14. #32

    Join Date
    Jan 2006
    Location
    Melbourne
    Posts
    2,732

    Default

    Thanks Kelly - I think it was actually my 6 foot 6 gorilla saying "no" that stopped my OB using forceps last time. And MelR good point - to continue the battle analogy, there is no use bringing out nuclear weapons if the mere sight of an AK-47 stops the fracas....

  15. #33

    Join Date
    May 2004
    Location
    Brisbane
    Posts
    1,814

    Default

    Oh this makes me so sad, angry and sick.

    The fact that a male dominated profession get away with treating women entrusted to their "care" like this on a daily basis makes me so upset. If men had babies the concept of "informed consent" would be taken as seriously in obstetrics as it is in every other branch of medicine. As things stand now, it's a joke. Birthing women are physically and emotionally vulnerable and this seems to be exactly the reason they need to justify taking all their power and respect away from them when they SHOULD be doing the exact opposite BECAUSE they are so vulnerable. Just the other day I heard of a woman who had specifically requested no ARM during labour - this was completely ignored and her water was broken during an internal without her permission or any forewarning to her whatsoever. I don't understand how they get away with it either, if that was done to me knowing what I know now, I would have kicked that arrogant, disrespectful so-and-so in the head while he was down there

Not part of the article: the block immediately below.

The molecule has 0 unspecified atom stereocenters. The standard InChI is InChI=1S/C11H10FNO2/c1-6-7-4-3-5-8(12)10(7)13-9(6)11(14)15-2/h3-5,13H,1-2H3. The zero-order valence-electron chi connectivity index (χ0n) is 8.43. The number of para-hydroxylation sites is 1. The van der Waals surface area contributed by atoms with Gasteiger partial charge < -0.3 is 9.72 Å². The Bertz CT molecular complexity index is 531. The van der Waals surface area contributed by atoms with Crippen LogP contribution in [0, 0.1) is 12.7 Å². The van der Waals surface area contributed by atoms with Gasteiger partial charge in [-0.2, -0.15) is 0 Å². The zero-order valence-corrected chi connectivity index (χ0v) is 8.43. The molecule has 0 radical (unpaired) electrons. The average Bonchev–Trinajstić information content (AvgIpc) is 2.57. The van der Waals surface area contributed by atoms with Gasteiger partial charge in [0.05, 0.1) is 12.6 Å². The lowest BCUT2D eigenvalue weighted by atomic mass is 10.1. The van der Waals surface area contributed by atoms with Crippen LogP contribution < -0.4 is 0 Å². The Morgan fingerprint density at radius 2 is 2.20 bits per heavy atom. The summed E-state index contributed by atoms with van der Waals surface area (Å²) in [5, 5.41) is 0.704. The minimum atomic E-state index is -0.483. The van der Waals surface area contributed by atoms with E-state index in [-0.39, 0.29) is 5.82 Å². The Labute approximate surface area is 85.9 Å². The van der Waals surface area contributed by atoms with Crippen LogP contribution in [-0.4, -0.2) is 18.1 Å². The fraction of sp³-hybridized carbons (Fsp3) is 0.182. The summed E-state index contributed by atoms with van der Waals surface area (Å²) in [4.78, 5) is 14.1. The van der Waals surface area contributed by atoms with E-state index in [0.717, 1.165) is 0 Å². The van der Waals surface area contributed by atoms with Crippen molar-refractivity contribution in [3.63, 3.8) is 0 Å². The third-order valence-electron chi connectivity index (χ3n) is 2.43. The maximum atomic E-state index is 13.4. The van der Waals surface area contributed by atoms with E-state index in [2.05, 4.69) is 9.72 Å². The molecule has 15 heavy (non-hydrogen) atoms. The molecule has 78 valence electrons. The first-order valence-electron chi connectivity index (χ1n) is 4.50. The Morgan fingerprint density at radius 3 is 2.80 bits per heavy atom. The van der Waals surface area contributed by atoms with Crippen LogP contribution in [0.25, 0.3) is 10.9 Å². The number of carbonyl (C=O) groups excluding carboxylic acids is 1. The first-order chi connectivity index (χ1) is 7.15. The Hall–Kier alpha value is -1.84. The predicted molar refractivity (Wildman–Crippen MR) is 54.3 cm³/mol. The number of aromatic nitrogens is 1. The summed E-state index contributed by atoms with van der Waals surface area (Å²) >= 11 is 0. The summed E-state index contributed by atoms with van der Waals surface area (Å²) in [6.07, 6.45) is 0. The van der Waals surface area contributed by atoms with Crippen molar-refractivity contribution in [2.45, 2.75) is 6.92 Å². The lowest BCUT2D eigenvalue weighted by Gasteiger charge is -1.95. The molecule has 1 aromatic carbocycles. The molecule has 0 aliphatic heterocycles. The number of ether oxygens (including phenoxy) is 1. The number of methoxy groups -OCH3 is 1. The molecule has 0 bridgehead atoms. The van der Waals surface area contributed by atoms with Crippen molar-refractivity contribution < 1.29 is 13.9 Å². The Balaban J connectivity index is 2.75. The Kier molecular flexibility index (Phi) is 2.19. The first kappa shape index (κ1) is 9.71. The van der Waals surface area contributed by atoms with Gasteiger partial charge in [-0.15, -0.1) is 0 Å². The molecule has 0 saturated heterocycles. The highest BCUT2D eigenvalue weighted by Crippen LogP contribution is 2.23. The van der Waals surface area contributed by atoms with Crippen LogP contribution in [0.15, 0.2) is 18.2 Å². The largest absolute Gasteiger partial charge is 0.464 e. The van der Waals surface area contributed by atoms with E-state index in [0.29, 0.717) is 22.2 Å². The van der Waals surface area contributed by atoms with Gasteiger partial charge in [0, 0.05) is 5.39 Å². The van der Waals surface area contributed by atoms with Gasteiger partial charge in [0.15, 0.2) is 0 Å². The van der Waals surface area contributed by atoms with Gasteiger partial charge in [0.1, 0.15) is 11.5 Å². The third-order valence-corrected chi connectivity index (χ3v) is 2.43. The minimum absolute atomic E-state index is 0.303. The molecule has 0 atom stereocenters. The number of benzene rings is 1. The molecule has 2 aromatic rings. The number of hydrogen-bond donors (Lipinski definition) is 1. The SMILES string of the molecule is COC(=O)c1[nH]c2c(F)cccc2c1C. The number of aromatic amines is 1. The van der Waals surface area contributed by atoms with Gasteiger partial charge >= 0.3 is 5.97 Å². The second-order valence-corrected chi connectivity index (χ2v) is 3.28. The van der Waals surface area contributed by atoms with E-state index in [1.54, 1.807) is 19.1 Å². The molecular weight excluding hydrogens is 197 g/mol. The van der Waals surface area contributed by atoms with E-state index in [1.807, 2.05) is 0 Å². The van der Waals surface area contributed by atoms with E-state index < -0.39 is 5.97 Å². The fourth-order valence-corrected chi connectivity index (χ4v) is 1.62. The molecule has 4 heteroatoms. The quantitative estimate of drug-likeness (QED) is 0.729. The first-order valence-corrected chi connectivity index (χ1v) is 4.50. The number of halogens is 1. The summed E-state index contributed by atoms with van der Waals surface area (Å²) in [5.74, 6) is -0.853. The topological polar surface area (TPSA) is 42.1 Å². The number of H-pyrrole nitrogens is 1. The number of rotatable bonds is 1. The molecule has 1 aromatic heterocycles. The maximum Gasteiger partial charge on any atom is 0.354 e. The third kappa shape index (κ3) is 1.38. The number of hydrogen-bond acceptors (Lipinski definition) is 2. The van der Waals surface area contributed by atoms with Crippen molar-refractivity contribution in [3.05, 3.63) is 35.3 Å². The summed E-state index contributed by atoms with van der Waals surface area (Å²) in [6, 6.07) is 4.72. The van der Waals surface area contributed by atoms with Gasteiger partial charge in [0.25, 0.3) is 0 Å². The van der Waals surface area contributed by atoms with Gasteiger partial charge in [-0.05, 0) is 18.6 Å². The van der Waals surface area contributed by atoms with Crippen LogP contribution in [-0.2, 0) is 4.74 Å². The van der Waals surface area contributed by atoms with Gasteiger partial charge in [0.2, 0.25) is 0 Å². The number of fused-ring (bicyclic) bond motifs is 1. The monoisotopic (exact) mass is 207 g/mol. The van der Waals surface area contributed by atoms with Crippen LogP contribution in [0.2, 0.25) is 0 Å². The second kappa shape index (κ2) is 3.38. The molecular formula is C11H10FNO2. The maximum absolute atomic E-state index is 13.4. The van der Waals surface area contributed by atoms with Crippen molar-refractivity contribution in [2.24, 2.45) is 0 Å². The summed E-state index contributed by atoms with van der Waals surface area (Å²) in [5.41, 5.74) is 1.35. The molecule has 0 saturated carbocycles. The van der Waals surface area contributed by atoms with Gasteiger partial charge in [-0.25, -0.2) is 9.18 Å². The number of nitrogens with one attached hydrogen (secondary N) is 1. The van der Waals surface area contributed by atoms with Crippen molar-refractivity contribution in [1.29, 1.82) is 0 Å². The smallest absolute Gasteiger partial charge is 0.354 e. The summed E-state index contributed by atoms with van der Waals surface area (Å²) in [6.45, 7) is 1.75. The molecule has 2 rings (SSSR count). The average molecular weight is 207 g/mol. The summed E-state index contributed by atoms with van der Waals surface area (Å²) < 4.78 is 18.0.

Kelly you did a wonderful job for your client and I guess the lesson we all need to take from these experiences is the reminder that this is WHY we need to do this work. Use that anger to spur on your efforts, because you do make a difference

  16. #34

    Join Date
    Oct 2004
    Location
    In my Zombie proof fortress.
    Posts
    6,449

    Default

    I was actually treated badly by a female ob, so it is not just men who behave badly.